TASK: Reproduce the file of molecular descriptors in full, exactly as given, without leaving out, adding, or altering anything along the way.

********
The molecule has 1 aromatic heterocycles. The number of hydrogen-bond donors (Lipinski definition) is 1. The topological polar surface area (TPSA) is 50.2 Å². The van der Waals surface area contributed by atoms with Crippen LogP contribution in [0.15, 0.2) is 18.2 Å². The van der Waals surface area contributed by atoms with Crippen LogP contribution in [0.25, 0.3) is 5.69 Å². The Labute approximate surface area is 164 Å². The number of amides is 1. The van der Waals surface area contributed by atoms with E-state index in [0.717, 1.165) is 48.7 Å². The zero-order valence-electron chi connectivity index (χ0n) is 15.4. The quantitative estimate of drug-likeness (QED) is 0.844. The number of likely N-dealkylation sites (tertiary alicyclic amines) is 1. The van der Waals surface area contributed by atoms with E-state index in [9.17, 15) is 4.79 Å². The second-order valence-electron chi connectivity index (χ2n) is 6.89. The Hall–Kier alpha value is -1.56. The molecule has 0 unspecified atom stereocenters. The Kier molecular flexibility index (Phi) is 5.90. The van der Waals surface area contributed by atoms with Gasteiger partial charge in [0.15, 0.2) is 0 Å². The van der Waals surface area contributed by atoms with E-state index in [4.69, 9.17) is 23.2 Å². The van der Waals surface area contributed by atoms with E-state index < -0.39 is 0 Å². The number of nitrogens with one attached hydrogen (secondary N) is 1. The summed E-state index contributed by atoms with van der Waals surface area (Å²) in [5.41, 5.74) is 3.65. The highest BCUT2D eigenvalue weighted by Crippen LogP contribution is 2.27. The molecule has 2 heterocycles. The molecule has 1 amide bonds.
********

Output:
The molecule has 1 aromatic heterocycles. The number of hydrogen-bond donors (Lipinski definition) is 1. The topological polar surface area (TPSA) is 50.2 Å². The van der Waals surface area contributed by atoms with Crippen LogP contribution in [0.15, 0.2) is 18.2 Å². The van der Waals surface area contributed by atoms with Crippen LogP contribution in [0.25, 0.3) is 5.69 Å². The Labute approximate surface area is 164 Å². The number of amides is 1. The van der Waals surface area contributed by atoms with E-state index in [0.717, 1.165) is 48.7 Å². The zero-order valence-electron chi connectivity index (χ0n) is 15.4. The quantitative estimate of drug-likeness (QED) is 0.844. The number of likely N-dealkylation sites (tertiary alicyclic amines) is 1. The van der Waals surface area contributed by atoms with E-state index in [9.17, 15) is 4.79 Å². The second-order valence-electron chi connectivity index (χ2n) is 6.89. The Hall–Kier alpha value is -1.56. The molecule has 0 unspecified atom stereocenters. The Kier molecular flexibility index (Phi) is 5.90. The van der Waals surface area contributed by atoms with Gasteiger partial charge in [0.15, 0.2) is 0 Å². The van der Waals surface area contributed by atoms with E-state index in [4.69, 9.17) is 23.2 Å². The van der Waals surface area contributed by atoms with E-state index < -0.39 is 0 Å². The number of nitrogens with one attached hydrogen (secondary N) is 1. The summed E-state index contributed by atoms with van der Waals surface area (Å²) in [5.41, 5.74) is 3.65. The highest BCUT2D eigenvalue weighted by Crippen LogP contribution is 2.27. The molecule has 2 heterocycles. The molecule has 1 amide bonds.